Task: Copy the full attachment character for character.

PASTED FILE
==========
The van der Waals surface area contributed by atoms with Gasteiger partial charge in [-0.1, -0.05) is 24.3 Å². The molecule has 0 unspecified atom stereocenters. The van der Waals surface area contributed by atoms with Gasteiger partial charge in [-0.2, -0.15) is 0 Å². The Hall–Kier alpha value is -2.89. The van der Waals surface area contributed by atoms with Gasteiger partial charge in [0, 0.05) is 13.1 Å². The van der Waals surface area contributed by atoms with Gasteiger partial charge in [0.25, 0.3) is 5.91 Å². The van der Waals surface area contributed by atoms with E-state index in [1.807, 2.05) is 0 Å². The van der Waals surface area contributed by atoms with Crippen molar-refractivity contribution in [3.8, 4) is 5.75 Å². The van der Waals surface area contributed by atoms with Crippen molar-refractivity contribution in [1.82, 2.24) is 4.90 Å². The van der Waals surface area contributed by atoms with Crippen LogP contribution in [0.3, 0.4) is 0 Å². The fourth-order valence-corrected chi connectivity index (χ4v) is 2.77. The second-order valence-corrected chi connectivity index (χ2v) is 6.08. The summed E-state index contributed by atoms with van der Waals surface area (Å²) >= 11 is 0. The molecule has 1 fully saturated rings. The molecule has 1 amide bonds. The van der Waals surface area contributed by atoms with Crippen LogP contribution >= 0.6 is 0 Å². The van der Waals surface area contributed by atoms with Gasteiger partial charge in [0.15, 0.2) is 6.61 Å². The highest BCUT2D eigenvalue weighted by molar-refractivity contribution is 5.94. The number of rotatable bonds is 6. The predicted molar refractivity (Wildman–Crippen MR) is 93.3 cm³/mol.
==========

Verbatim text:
The van der Waals surface area contributed by atoms with Gasteiger partial charge in [-0.1, -0.05) is 24.3 Å². The molecule has 0 unspecified atom stereocenters. The van der Waals surface area contributed by atoms with Gasteiger partial charge in [-0.2, -0.15) is 0 Å². The Hall–Kier alpha value is -2.89. The van der Waals surface area contributed by atoms with Gasteiger partial charge in [0, 0.05) is 13.1 Å². The van der Waals surface area contributed by atoms with Gasteiger partial charge in [0.25, 0.3) is 5.91 Å². The van der Waals surface area contributed by atoms with E-state index in [1.807, 2.05) is 0 Å². The van der Waals surface area contributed by atoms with Crippen molar-refractivity contribution in [3.8, 4) is 5.75 Å². The van der Waals surface area contributed by atoms with Crippen molar-refractivity contribution in [1.82, 2.24) is 4.90 Å². The van der Waals surface area contributed by atoms with Crippen LogP contribution in [0.3, 0.4) is 0 Å². The fourth-order valence-corrected chi connectivity index (χ4v) is 2.77. The second-order valence-corrected chi connectivity index (χ2v) is 6.08. The summed E-state index contributed by atoms with van der Waals surface area (Å²) >= 11 is 0. The molecule has 1 fully saturated rings. The molecule has 1 amide bonds. The van der Waals surface area contributed by atoms with Crippen LogP contribution >= 0.6 is 0 Å². The van der Waals surface area contributed by atoms with Gasteiger partial charge in [0.15, 0.2) is 6.61 Å². The highest BCUT2D eigenvalue weighted by molar-refractivity contribution is 5.94. The number of rotatable bonds is 6. The predicted molar refractivity (Wildman–Crippen MR) is 93.3 cm³/mol.